School & District Management

Campaign Funds Pay for Security

By Jeff Archer — September 24, 2004 1 min read
  • Save to favorites
  • Print

Campaign contributions in support of a school tax levy in Cleveland are being tapped to help pay for the personal security of the district’s chief executive officer, after her home was burglarized and she said she received death threats.

The break-in at the home of Barbara Byrd-Bennett on Aug. 2-in which a CD player and some wine were stolen-took place amid rising tensions over the 72,000-student district’s financial woes. This past summer, the system laid off some 1,000 employees to help close a $100 million gap in its $600 million annual budget.

Given that Ms. Byrd-Bennett also has received threatening phone calls, organizers of the local levy campaign said they would use campaign donations to pay for any overtime expenses created by the increased security for the schools chief through the Nov. 2 election.

“I might be overreacting, but when a person’s house is broken into, and they get hate calls, I err on the side of caution,” said Arnold Pinkney, the campaign’s manager.

District officials said last week that Ms. Byrd-Bennett’s security detail had racked up about $10,000 in overtime since the time of the break-in. In the days after the incident, the district ceo was provided round-the-clock protection.

Mr. Pinkney said he hopes to raise a total of $1.2 million for the levy campaign, which faces an uphill battle, given city’s poor economy. The property-tax hike would generate $67 million for Cleveland’s schools.

Although campaigns commonly budget for security, Mr. Pinkney acknowledged last week it was unusual for such an effort to pay to protect someone during times when that person is not specifically engaged in campaign work.

Ms. Byrd-Bennett has had a regular, district-paid security detail since she was hired in 1998. She had been shot at through her office window while in her previous job as a district administrator in New York City.

Related Tags:

Commenting has been disabled on effective Sept. 8. Please visit our FAQ section for more details. To get in touch with us visit our contact page, follow us on social media, or submit a Letter to the Editor.


This content is provided by our sponsor. It is not written by and does not necessarily reflect the views of Education Week's editorial staff.
Teaching Webinar
6 Key Trends in Teaching and Learning
As we enter the third school year affected by the pandemic—and a return to the classroom for many—we come better prepared, but questions remain. How will the last year impact teaching and learning this school
Content provided by Instructure
This content is provided by our sponsor. It is not written by and does not necessarily reflect the views of Education Week's editorial staff.
School & District Management Webinar
Ensuring Continuity of Learning: How to Prepare for the Next Disruption
Across the country, K-12 schools and districts are, again, considering how to ensure effective continuity of learning in the face of emerging COVID variants, politicized debates, and more. Learn from Alexandria City Public Schools superintendent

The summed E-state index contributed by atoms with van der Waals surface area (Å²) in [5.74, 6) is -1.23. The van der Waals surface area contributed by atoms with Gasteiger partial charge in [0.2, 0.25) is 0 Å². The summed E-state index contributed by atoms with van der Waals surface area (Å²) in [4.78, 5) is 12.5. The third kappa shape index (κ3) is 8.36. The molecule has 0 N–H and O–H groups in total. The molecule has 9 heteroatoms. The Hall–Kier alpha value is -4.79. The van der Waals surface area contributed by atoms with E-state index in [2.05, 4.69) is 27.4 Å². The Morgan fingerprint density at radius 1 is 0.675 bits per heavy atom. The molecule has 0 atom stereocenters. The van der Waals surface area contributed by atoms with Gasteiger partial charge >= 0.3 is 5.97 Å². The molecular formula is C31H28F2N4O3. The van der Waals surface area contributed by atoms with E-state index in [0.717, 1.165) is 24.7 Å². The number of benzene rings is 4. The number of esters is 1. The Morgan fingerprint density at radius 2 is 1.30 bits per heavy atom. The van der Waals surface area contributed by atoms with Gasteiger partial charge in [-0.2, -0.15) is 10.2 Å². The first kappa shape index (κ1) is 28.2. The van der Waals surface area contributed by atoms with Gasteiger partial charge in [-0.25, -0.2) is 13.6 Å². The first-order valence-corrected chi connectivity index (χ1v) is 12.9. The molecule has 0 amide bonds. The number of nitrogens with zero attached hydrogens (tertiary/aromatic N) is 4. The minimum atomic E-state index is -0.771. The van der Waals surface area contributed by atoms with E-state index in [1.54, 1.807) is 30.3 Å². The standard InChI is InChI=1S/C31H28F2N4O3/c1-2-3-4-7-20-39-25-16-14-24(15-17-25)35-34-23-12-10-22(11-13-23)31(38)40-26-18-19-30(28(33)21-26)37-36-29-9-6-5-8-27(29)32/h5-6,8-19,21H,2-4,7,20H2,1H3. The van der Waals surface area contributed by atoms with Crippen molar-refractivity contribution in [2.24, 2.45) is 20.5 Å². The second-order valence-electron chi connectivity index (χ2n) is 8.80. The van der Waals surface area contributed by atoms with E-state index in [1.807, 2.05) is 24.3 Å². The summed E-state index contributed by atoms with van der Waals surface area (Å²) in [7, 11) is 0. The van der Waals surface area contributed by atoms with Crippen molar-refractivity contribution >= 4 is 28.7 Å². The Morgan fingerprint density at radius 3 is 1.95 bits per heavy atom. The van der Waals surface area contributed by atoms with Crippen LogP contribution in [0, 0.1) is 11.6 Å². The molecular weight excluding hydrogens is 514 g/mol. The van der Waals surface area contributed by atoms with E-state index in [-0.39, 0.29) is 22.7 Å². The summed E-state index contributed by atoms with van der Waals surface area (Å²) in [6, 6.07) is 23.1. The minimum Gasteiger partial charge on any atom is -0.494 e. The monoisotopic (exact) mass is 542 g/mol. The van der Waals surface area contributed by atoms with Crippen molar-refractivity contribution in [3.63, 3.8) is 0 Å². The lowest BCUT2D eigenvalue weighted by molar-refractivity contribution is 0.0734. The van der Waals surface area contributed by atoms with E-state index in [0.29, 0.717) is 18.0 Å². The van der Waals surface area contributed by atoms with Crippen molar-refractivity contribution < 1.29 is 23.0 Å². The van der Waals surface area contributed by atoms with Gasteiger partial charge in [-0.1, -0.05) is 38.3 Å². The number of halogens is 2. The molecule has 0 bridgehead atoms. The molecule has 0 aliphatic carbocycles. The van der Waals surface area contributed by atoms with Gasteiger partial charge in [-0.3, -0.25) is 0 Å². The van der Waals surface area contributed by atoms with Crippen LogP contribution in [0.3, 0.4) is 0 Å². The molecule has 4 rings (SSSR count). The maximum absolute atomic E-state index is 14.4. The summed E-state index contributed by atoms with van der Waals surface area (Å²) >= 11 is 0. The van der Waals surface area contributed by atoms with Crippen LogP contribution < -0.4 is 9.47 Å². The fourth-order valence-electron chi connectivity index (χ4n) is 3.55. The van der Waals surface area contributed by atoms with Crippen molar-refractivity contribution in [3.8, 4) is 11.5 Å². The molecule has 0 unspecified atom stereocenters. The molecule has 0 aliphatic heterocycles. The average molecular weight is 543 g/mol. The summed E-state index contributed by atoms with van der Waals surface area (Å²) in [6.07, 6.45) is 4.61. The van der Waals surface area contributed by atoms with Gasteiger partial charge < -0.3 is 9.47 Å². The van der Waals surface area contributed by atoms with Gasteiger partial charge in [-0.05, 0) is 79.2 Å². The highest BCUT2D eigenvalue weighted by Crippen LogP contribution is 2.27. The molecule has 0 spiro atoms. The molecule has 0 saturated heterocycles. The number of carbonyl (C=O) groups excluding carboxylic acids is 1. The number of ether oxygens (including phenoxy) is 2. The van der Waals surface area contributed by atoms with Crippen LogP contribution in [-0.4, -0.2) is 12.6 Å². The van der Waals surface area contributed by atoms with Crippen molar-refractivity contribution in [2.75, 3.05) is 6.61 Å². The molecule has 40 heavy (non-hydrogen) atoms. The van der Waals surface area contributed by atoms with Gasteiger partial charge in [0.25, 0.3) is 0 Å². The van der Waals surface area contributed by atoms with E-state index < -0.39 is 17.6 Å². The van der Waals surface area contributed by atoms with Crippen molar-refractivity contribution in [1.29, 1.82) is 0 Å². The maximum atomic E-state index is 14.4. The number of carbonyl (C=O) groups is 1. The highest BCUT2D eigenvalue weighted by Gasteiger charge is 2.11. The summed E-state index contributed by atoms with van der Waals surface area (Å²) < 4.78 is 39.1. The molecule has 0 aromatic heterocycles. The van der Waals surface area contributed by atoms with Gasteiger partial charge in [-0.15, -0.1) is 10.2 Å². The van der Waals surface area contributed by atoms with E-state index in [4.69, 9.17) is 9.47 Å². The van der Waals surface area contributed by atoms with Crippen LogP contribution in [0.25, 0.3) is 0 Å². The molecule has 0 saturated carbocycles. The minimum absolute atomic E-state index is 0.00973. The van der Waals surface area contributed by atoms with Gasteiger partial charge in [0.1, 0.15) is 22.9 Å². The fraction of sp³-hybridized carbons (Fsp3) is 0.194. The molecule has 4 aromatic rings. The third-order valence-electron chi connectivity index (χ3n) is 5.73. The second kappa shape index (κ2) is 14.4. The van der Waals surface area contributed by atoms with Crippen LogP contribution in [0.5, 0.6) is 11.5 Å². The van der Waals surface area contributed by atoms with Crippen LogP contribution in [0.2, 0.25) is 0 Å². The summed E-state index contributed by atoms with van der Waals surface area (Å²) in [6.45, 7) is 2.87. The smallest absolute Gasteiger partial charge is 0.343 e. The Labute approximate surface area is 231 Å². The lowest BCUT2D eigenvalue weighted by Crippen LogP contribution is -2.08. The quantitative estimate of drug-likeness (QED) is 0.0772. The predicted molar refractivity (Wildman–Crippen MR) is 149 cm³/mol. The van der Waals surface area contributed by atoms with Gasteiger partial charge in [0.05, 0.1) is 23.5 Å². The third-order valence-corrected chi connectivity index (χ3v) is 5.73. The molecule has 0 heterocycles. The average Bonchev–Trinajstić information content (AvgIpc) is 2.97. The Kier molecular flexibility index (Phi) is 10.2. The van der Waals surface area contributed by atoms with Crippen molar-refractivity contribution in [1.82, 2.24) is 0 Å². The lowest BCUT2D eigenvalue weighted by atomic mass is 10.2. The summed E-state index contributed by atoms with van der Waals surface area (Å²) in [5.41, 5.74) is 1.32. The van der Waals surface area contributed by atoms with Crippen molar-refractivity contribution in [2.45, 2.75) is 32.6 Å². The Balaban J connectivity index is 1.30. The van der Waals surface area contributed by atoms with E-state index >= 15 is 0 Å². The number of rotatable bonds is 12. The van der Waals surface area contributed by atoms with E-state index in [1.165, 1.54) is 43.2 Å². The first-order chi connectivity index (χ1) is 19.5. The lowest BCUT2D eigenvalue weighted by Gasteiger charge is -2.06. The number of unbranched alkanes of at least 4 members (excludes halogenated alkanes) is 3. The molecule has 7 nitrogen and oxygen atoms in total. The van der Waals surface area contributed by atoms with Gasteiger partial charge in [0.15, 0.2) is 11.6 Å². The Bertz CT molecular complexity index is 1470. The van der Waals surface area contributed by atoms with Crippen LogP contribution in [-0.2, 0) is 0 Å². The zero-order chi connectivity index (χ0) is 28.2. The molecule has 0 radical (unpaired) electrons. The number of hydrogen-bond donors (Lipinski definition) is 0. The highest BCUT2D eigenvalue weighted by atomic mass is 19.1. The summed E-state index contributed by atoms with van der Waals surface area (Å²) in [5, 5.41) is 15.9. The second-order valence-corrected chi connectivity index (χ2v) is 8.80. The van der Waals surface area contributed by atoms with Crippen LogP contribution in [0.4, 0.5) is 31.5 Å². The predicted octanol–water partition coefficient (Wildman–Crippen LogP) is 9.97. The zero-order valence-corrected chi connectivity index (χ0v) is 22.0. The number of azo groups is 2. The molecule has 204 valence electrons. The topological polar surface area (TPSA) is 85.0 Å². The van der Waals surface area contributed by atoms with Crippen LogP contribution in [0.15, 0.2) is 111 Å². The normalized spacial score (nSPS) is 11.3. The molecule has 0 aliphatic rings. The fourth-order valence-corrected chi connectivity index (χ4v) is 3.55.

Content provided by Class
Teaching Profession Live Online Discussion What Have We Learned From Teachers During the Pandemic?
University of California, Santa Cruz, researcher Lora Bartlett and her colleagues spent months studying how the pandemic affected classroom teachers. We will discuss the takeaways from her research not only for teachers, but also for

EdWeek Top School Jobs

Teacher Jobs
Search over ten thousand teaching jobs nationwide — elementary, middle, high school and more.
View Jobs
Principal Jobs
Find hundreds of jobs for principals, assistant principals, and other school leadership roles.
View Jobs
Administrator Jobs
Over a thousand district-level jobs: superintendents, directors, more.
View Jobs
Support Staff Jobs
Search thousands of jobs, from paraprofessionals to counselors and more.
View Jobs

Read Next

School & District Management Some Teachers Won't Get Vaccinated, Even With a Mandate. What Should Schools Do About It?
Vaccine requirements for teachers are gaining traction, but the logistics of upholding them are complicated.
9 min read
Illustration of a vaccine, medical equipment, a clock and a calendar with a date marked in red.
School & District Management A Vaccine for Kids Is Coming. 6 Tips for Administering the Shot in Your School
Start planning now, get help, and build enthusiasm. It's harder than it looks.
11 min read
Cole Rodriguez, a 15-year-old student at Topeka West, gets a COVID-19 vaccine Monday, Aug. 9, 2021 at Topeka High School's vaccine clinic.
Cole Rodriguez, a 15-year-old student, gets a COVID-19 vaccine at Topeka High School's vaccine clinic.
Evert Nelson/The Topeka Capital-Journal via AP
School & District Management Letter to the Editor School Mask Mandates: Pandemic, ‘Panicdemic,’ or Personal?
"A pandemic is based on facts. A 'panicdemic' is based on fears. Today, we have both," writes a professor.
1 min read
School & District Management How 'Vaccine Discrimination' Laws Make It Harder for Schools to Limit COVID Spread
In Montana and Ohio, the unvaccinated are a protected class, making it tough to track and contain outbreaks, school leaders say.
4 min read
Principal and District Superintendent Bonnie Lower takes the temperature of a student at Willow Creek School as the school reopened, Thursday, May 7, 2020, in Willow Creek, Mont.
Bonnie Lower, a principal and district superintendent in Willow Creek, Mont., checks the temperature of a student as Willow Creek School reopened for in-person instruction in the spring.
Ryan Berry/Bozeman Daily Chronicle via AP